Six sentenced for anti-Christian rampage; tensions persist.
NEW DELHI, September 10 (CDN) — A fast-track court in Orissa state on Monday (Sept. 7) sentenced six people to four years of “rigorous imprisonment” and a fine of 2,000 rupees (US$41) each for their role in anti-Christian violence in the state’s Kandhamal district a year ago.
The court in Phulbani ordered them to remain in prison another three months if they are unable to pay the fine. Additional Sessions Judge Shobhan Kumar Das announced they were convicted of setting Christian houses on fire and engaging in unlawful assembly by defying curfew.
Following the assassination of a Hindu leader on Aug. 23, 2008, Kandhamal district was the epicenter of nearly three months of violence by Hindu extremists that killed at least 100 people and burned more than 4,500 houses and over 250 churches and 13 educational institutions; 50,000 people were displaced. Although Maoists took responsibility for the assassination, Hindu extremists blamed Christians in order to ignite large-scale violence on the minority community.
Sentenced on Monday were Kiringa Kanhar, Lasia Kanhar, Gananath Kanhar, Lankeswar Kanhar, Naresh Kanhar and Gorekh Pradhan. Police had charged 11 people, all residents of Tambasuga village, for burning the houses of Ladada Kanhar and his two sons in the same village in August of last year. The court acquitted five of them for lack of evidence.
The government has set up two fast-track courts at Phulbani, Kandhamal district to bring justice to the victims of violence. A total of 831 cases of violence have reportedly been filed.
“The police have dropped around 300 First Investigation Reports out of the 800-odd cases due to various reasons like lack of evidence,” Orissa High Court attorney Bibhu Dutta Das told Compass.
On June 30, Fast Track Court-II had convicted and sentenced Chakra Mallick of Gochhapada for his involvement in the violence. Mallick was sentenced to four years in prison and a fine of 4,000 rupees (US$82). At the same time, 15 others were acquitted due to lack of evidence.
In addition, Fast Track Court-I had sentenced five people – Bisra Kanhar, Durbasha Kanhar, Rabi Kanhar, Gupteswar Kanhar and Naresh Kanhar of Salaguda village – to six years of prison and a fine of 6,000 rupees (US$123) each.
With the conviction of the six people on Sept. 7, the total number of convictions for the violence increased to 12, while at least 42 others have been acquitted.
Police reportedly arrested 680 persons for their alleged involvement in the violence, and 10,000 people were named in 827 cases registered during the anti-Christian rampage last August. Charge sheets have been filed in 437 cases, with investigations underway in another 354 incidents including the rape of a nun, Director General of Police Manmohan Praharaj told media.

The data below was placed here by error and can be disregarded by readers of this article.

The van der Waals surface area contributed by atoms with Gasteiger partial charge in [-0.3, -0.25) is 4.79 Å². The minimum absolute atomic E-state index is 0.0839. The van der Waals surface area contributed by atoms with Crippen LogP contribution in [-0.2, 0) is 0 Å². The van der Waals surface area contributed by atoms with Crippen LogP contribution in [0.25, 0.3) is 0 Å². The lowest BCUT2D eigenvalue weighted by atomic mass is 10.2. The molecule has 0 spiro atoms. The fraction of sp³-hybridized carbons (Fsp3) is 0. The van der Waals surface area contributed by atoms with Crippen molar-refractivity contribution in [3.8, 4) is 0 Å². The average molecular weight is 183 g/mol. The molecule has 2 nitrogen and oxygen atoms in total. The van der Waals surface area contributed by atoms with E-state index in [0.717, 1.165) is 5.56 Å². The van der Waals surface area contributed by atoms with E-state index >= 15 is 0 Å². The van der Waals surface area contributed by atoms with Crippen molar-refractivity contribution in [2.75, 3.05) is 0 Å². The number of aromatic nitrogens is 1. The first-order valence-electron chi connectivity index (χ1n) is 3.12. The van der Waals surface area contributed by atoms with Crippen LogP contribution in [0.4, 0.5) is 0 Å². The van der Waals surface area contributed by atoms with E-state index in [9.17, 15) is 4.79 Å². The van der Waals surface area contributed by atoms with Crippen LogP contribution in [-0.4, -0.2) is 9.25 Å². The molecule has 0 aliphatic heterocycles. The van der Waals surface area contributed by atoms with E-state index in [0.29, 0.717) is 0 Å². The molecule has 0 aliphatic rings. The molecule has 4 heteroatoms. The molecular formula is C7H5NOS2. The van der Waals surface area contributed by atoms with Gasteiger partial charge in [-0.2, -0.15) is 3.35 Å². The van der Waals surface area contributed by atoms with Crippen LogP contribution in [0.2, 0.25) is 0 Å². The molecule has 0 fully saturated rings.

The two Fast Track courts are expected to deliver more verdicts soon. But attorney Das told Compass that the two judges assigned to the Fast Track courts are capable of taking on more cases than they have so far; he predicted they would see an increase soon.
“We will request the [Orissa] High Court to intervene in this situation so that police can speed up investigations,” Das said.
Kandhamal District Collector Krishan Kumar said investigations had already concluded in two-thirds of all cases submitted to police, and that charge sheets had been filed.
“Ten to 12 people have already been convicted in the span of one year,” he said. “This shows that the Orissa government is very serious about justice.”
Fearful Witnesses Attorney Das told Compass that the distance between the Phulbani court and the villages of witnesses is 70 to 80 kilometers (nearly 50 miles), and that they refuse to attend hearings because they have not been provided security.
“Only after a warrant is issued by the court to the witness do they appear before the court,” he said, “for in that case the police usually accompany them to the court since it is a warrant.”
District Collector Kumar told Compass that no witnesses had filed First Information Reports asking for police protection.
“If anybody asks for protection, it will be given to them,” he said.
The state government has shut down the last of the relief camps for victims of the violence that began after the assassination of a Vishwa Hindu Parishad (World Hindu Council or VHP) leader Swami Laxmanananda Saraswati and four of his disciples at his Jalespata ashram (religious hermitage) in Kandhamal district on Aug. 23, 2008.
The last two camps at Tiangia and Mandakia had housed some 700 refugees from the violence. The government had set up 14 relief camps in Kandhamal alone to accommodate the thousands of people who came in searching for shelter; the violence eventually spread to 14 of Orissa’s 30 districts.
A relief camp in Tikabali in Kandhamal district was shut down on July 27, and when 35 families from there finally returned to their village of Bodimunda on Aug. 29, Hindu extremists attacked them at night. They damaged their tents, and fighting erupted as Christians tried to defend themselves.
“The superintendent of police of that area was informed, and the police intervened on time,” District Collector Kumar told Compass. “There were no casualties, and no one was hurt.”
Report from Compass Direct News